4. #4
      Senior Member Mike Barham's Avatar
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      Ack, I have now seen it all! The durability of a Ruger firearm is in question!

      While Rugers may not be the slickest or most ergonomic or prettiest guns, they will last longer than just about any shooter will. The only exception might be someone who plans to use a pistol in practical shooting, with the requisite gigantic round counts (mainly in practice). But no one chooses a Ruger P-series for serious competition.

      I would not worry for one moment about the long-term durability of, well, any Ruger. You'll be giving that .45 to your grandson, and it'll still work fine.
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    5. #5
      Junior Member PX4 Storm's Avatar
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      I agree with Mike- it'd be pretty hard to wear out a Ruger, even the plastic ones. What they lack in polish, they make up for in extra steel.

      Think about how many 20-25 year old Redhawks you see at gun shows that should probably be beat to hell, but they lock up fine, and the .44 is much more punishing load.

      Good guns.

      Quote Originally Posted by Mike Barham View Post
      Ack, I have now seen it all! The durability of a Ruger firearm is in question!

      While Rugers may not be the slickest or most ergonomic or prettiest guns, they will last longer than just about any shooter will. The only exception might be someone who plans to use a pistol in practical shooting, with the requisite gigantic round counts (mainly in practice). But no one chooses a Ruger P-series for serious competition.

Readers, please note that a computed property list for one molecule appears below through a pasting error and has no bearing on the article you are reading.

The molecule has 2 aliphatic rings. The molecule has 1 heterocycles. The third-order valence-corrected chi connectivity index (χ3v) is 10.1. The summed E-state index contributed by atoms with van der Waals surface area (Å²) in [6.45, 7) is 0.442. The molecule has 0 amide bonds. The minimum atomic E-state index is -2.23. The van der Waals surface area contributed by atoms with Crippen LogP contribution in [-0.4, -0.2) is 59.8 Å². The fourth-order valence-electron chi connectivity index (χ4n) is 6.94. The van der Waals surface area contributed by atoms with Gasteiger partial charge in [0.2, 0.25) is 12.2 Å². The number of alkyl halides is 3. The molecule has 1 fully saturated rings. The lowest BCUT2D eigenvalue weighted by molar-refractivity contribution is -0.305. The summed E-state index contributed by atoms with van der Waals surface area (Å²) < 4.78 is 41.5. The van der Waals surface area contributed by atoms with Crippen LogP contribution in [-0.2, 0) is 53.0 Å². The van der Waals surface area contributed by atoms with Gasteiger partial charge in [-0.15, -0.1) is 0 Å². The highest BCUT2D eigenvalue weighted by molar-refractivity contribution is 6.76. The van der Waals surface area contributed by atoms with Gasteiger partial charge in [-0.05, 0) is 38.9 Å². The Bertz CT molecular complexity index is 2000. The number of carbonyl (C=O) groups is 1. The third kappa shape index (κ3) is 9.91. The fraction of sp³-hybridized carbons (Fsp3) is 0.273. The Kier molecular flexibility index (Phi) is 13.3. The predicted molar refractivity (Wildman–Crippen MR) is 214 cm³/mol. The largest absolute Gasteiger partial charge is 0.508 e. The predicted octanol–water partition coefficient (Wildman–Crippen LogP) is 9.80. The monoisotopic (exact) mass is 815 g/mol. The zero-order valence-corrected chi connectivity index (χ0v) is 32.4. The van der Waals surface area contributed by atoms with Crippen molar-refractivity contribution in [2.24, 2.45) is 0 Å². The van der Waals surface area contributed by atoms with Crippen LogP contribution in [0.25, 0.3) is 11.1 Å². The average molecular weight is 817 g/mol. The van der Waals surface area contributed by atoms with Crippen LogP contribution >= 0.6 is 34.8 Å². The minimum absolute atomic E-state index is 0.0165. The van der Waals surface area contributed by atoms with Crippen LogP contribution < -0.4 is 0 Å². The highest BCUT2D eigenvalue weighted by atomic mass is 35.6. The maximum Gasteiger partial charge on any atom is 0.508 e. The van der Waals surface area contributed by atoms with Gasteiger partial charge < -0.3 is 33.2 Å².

I would not worry for one moment about the long-term durability of, well, any Ruger. You'll be giving that .45 to your grandson, and it'll still work fine.

    6. #6
      Junior Member PX4 Storm's Avatar
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      Double post, sorry!

    7. #7
      Junior Member ki4dmh's Avatar
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      I had a P-90 for many years and enjoyed the gun. You can't kill the gun. I wish I had my old one back.
      Scott

    8. #8
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      Ruger P90

      biltt: shame on you Sir; we'uns that Ruger are quite familure with "Ruger" overbuilt and sometimes aggravation that it wont quit so that we can work on it.
      Choosing one will only improve your day

    9. #9
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      Quote Originally Posted by billt View Post
      I'm tossing the idea around of getting a Ruger P90 in .45 ACP
      Slight nitpick, but the above is redundant. Ruger's autos are a little like Glocks; one model fires one caliber (without conversion of course), as opposed to that Baby Eagle which also comes in 9mm and I believe .40S&W. You want a 9mm P90, you buy a P89.

      Anyway, I bought my P95 because A it felt comfortable, and B, everyone said that though it may not be the most accurate nor smallest 9mm, Ruger's durability and reliability are unquestionable. If the plastic frame turns you off, the P345 is an updated design (the replacement actually); a little less SIG-like in looks, it has the Picatinny rail and the FRP frame. Unfortunately for many gun guys, it also has the universally-hated internal lock and magazine disconnect.